Mechanics are Jan’s work and hobby at the same time. Whether he is building a fast supercooled computer or lapping the 21 km long Nurburgring in Germany at breakneck speed, mechanical quality is the primary concern. Because your life can depend on it.
New at the 2017 Geneva Motor Show.
Porsche has a habit of launching its most interesting cars at Geneva, and this year is no exception. in fact, they’ve brought an extra large batch of significant model introductions for us to salivate over. Obviously, I’m going to start with the latest incarnation of the 911 GT3. Andreas Preuninger’s team appear to have made this 991.2 generation of the GT3 something rather special even by Porsche standards. It now comes with a new 500 horsepower 4-litre flat 6 engine, a slight increase in capacity over the old 3.8. One could be forgiven for assuming that they’ve simply fitted the engine from the previous generation GT3 RS and 911 R, but you’d be wrong. The new 4-litre naturally aspirated motor is based on the true racing engines, even using a rigid valve train which is not normally used on production cars due to the need for regular adjustments. Porsche engineers have found a way to solve that issue, and are claiming that no adjustment is needed during the entire lifespan of the engine, or 300 thousand kilometres. Reportedly, the new aggressive valve train design means the GT3’s flat-six wail sounds even more exciting than it used to. We’ll have to wait a little bit longer before we can hear it, unfortunately.
Perhaps even bigger news than the engine upgrade is the fact that you can now order your GT3 with a manual gearbox again, the same 6-speed unit that won praise in the 991R is a no-cost option over the PDK. The manual box is definitely something that enthusiasts have been asking for, but it’s not secret that the car is significantly faster with the PDK. As such I’d expect the majority of GT3 sales to still specify the PDK, but perhaps the fact that we can now order a track-focused 911 with a manual gearbox again will let a bit of air out of the speculative price bubble. I wouldn’t hold my breath for that, personally.
Another big launch is the Panamera Turbo S E-hybrid. Think Panamera Turbo but with extra electric power and torque, because the regular one clearly wasn’t silly fast enough. It’s particularly significant because this is the first regular production Porsche which uses hybrid technology to create the ultimate high performance specification. Thanks to a 136 horsepower electric motor, this Panamera will get to 100 km/h in 3.4 seconds and go on to a top speed of 310 kilometres an hour. If we had to guess, I’d say this means we will start to see more hybrid cars in Porsche’s performance range in the future. Being a plug-in hybrid though, you can also drive it for 50 kilometres on electrical power only, or save significant amounts of fuel and reduce emissions.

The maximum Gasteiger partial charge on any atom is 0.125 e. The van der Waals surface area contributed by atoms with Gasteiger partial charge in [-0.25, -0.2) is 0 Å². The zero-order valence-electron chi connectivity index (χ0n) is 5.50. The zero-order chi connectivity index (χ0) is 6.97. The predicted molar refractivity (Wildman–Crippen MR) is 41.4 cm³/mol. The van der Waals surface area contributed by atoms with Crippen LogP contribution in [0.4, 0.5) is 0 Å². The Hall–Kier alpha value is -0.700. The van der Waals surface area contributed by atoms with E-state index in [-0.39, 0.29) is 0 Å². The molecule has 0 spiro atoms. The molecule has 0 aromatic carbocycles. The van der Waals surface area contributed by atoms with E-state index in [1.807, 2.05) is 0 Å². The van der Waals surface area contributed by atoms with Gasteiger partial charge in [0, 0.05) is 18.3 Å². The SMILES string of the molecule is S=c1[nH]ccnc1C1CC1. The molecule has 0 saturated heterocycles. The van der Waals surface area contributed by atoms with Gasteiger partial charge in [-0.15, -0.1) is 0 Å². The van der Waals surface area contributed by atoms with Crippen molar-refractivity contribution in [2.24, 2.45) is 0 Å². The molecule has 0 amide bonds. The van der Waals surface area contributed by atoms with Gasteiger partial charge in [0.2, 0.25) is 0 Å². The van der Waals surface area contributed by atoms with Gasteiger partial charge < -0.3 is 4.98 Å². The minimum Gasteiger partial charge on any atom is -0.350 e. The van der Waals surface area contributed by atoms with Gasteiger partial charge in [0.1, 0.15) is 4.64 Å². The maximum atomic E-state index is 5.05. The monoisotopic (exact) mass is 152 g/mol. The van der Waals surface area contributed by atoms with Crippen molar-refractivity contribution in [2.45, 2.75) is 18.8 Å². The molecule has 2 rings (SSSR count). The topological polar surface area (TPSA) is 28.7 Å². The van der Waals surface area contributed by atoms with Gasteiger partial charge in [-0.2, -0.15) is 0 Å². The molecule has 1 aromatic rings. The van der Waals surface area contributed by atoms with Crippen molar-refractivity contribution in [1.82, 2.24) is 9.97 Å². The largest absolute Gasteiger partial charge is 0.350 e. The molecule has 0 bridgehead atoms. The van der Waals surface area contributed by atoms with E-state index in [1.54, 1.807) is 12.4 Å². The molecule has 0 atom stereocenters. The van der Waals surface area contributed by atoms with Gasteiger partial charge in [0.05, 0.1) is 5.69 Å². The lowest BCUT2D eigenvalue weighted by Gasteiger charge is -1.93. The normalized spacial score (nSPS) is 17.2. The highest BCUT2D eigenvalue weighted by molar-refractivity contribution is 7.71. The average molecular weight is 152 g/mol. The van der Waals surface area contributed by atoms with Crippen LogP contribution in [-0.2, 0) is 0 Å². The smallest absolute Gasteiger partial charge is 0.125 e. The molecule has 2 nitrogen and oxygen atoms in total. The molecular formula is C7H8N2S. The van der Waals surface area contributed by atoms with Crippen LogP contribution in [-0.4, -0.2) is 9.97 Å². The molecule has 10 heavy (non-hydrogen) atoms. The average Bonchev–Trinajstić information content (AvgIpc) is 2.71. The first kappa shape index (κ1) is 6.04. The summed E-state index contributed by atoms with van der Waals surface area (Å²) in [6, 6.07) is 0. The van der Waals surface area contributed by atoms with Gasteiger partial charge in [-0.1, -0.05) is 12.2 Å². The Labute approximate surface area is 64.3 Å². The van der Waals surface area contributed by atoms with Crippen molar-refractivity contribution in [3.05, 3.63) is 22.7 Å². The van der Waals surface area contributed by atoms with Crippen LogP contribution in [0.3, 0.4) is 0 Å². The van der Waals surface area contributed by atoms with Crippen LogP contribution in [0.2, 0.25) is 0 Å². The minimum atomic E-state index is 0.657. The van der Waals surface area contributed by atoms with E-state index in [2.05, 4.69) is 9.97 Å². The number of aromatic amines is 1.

Finally, the Panamera Sport Turismo has also officially seen the light of day, we’ve talked about it a couple of times already. If you ask me it’s a more practical and better looking Panamera, so you can’t really go wrong with it.
There was a lot to love about Audi’s high-revving 4.2 litre V8 engines which powered the RS4 and RS5 models from as far back as 2006. Alas, they have now gone the way of the Dodo. The new RS5 Coupe is home to a new 2.9-litre turbocharged engine, the very same which we find in the Porsche Panamera S, though it makes an extra 10 horsepower here for a total of 450. This may not sound like an obvious performance upgrade over the old V8 which was supposed to make the exact same amount of power, but there is more to performance than a peak horsepower number. A large increase in torque and a flatter power curve means that there is nearly always more power available with a turbocharged engine, making the car go faster. The fact that the new RS5 can sprint to 100 km/h in 3.9 seconds, a full 7 tenths of a second faster than the old one, confirms the improvements in overall performance. Whilst we shed a tear for the old engine, we look forward to the smile the new one will undoubtedly put on our faces. I do wish Audi would go back to using more aggressive wide wheel arches though, the old Audi RS models looked so beautifully mean with them.
When it comes to cars that I really don’t like, though, the Mercedes G wagons in AMG form are pretty high up the list. With the newest special edition, the Mercedes-Maybach G650 Landaulet, they may well have secured the top spot. Putting a massive engine in an off-road chassis first drawn up in the middle of the last century and then chopping the roof off just isn’t a car recipe that I’d like to taste. The saving grace of this twin-turbocharged V12 four-door convertible G-class is that it is limited to 99 cars. So we’re unlikely to ever see one unless we wander into an oil-rich desert.